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Book Oven:

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Paolo Bacigalupi Imagines A Future Starved For Energy : 13.7: Cosmos And Culture Fiction can be many things: a means to escape the world; a platform for weaving a finely crafted story; a way to explore lives and circumstance that define our humanity. Science fiction has the extra burden of creating entire worlds of technology and future history and hoping the reader finds them believable. At its best science fiction can do what other genre's can not — help us imagine futures that may lie just before us. Though I am a bit late in finding Paolo Bacigalupi's The Windup Girl (it was published in 2009) it belongs in that "at its best" category. While other authors have explored this territory before The Windup Girl presents us with a fully fleshed-out vision of the world after oil. It's no secret that we are hurtling towards the cliff our dependence on fossil fuels. The Windup Girl takes on the world 150 years or so after "The Expansion" has ended. The Windup Girl also brings two other facets of our near future to the fore.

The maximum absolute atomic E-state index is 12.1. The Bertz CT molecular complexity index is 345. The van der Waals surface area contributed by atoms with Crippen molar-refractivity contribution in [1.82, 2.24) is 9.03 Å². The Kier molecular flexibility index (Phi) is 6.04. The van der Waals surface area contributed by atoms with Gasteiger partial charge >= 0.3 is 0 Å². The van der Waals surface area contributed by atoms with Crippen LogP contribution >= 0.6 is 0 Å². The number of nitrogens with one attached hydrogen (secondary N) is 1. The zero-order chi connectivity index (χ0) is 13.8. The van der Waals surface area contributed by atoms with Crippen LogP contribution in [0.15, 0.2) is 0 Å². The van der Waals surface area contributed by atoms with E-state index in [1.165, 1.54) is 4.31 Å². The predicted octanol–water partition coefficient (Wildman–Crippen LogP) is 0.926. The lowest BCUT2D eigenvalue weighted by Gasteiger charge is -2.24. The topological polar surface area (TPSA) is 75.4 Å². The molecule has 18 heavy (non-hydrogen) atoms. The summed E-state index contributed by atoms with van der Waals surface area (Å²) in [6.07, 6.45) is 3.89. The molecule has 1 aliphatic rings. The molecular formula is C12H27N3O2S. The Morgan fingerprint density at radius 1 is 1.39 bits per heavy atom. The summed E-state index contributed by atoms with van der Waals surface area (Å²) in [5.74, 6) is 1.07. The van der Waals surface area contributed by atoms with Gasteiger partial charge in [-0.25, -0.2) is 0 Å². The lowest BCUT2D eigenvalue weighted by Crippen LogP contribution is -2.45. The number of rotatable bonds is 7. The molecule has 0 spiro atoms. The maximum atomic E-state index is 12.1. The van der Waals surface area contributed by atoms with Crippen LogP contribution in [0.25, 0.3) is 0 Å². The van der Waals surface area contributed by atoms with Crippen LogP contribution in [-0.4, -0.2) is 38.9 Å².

Review: Common Ground in a Liquid City by Matt Hern Common Ground in a Liquid City: Essays in Defense of an Urban Future by Matt Hern is a collection of ten essays about the future of city-living – or living in general – with very specific examples derived from his city of residence, Vancouver, and its relationship to the numerous cities he has visited. Hern addresses the successes and pitfalls of Vancouver, a relatively young city, through the critical lens of ten cities each of which is the point of departure for the essay. Each city gives Hern insight into the structure of cities in the future with references to how Vancouver is dealing with its own development: its history, its urban identity, its division of public spaces, the privatization of the natural environment, its density and the activities that it wishes to foster for its inhabitants. Come back after the break for more on this collection of essays. The beauty of this book is how flexible and accessible it is. About Matt Hern from his website: